The fourteen-year-old Farival twins are also musically inclined. They too entertain their fellow guests by playing the piano. They represent the destiny of adolescent Victorian girls on the road to chaste motherhood (Literature-study). The twins' piano playing is used as a way to delight others unlike the means of self-expression which is characterized by Mademoiselle Reisz.

Another symbol of Victorian society is seen in the lady in black. She is a widow who embodies the conventional expectations of a woman whose husband has died. Her solitude shows a withdrawal from life and passion due to the respect of her husband's death. She portrays the symbol of the socially acceptable husbandless woman.

The main character of the book is Edna Pontellier. Her character goes through a series of "awakenings" throughout the book. As the story opens, Edna is comfortable in her marriage but is unaware of her own feelings and ambitions. Edna is a romantic at heart but sees her marriage to Leonce as the end of her life of passion and the beginning of a life of responsibility. She is bored with her life of domesticity, and through her exposure to the uncontrolled society of Creole woman, she starts to realize the constraints of her own lifestyle. This awakening starts the recognition that she has an identity outside of that of a wife and mother.

Edna also rebels against the notion of true motherhood. It is clear in the book that she is not the motherly type by several passages. She is described in the book as "not a mother-woman" (Chopin 9). Edna neglects her children throughout the novel. She sees them as a hindrance to her freedoms. A feeling of "relief" comes to her when her children are away. Edna even acts irresponsibly when she leaves them in the care of the pregnant Madame Ratignolle so she can pursue her lover Robert. Throughout the book, her 'out of sight, out of mind" attitude prevails concerning her children. In Chapter XVI, Edna has a significant conversation with Adele Ratignolle and declares:

I would give up the unessential; I would give my money, I would give my life for my children; but I wouldn't give myself. I can't make it more clear; it's only something which I am beginning to comprehend, which is revealing itself to me (Chopin 46).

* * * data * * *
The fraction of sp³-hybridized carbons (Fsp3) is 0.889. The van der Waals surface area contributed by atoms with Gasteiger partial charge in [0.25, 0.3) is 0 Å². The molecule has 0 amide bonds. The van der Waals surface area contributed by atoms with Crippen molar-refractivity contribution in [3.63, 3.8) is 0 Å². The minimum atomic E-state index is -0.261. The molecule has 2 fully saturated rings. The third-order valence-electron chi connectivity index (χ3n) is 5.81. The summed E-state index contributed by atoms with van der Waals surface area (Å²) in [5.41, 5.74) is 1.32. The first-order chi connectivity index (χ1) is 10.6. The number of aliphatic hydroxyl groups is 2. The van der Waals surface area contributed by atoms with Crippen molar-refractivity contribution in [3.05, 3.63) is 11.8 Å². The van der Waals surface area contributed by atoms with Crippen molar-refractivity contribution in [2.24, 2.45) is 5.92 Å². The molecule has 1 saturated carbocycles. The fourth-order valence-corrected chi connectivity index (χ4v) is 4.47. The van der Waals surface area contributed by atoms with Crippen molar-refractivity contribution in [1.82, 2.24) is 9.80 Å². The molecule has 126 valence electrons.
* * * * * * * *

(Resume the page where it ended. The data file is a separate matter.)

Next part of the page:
Edna is unwilling to give up her individuality for her children, although she would give her life for them. Edna is not satisfied with devoting her life to her husband and children, she craves more, she needs to be her own person. She wants to be Edna, a woman, instead of merely a mother or wife.

Another influence on the "awakening" of Edna is the sea. The sea symbolizes freedom and escape. Edna's first swim symbolizes both rebirth and maturation. As she descends to the beach, she is described as a "little tottering, stumbling, clutching child, who...walks for the first time alone" (Chopin 27). Before her awakening, Edna is afraid of the sea's embrace, feeling an "ungovernable dread...when in the water, unless there was a hand near by that might reach out and reassure her" (27). The beginning of the book describes the sea as "seductive, never ceasing, whispering, clamoring, murmuring, inviting the soul to wander for a spell in the abysses of solitude, to lose itself in mazes of inward contemplation" (27). The sea symbolizes truth and loneliness.

In developing a relationship with Robert, Edna has begun to develop and explore her own identity. She has discovered her own inner power and has begun to rebel against the way society would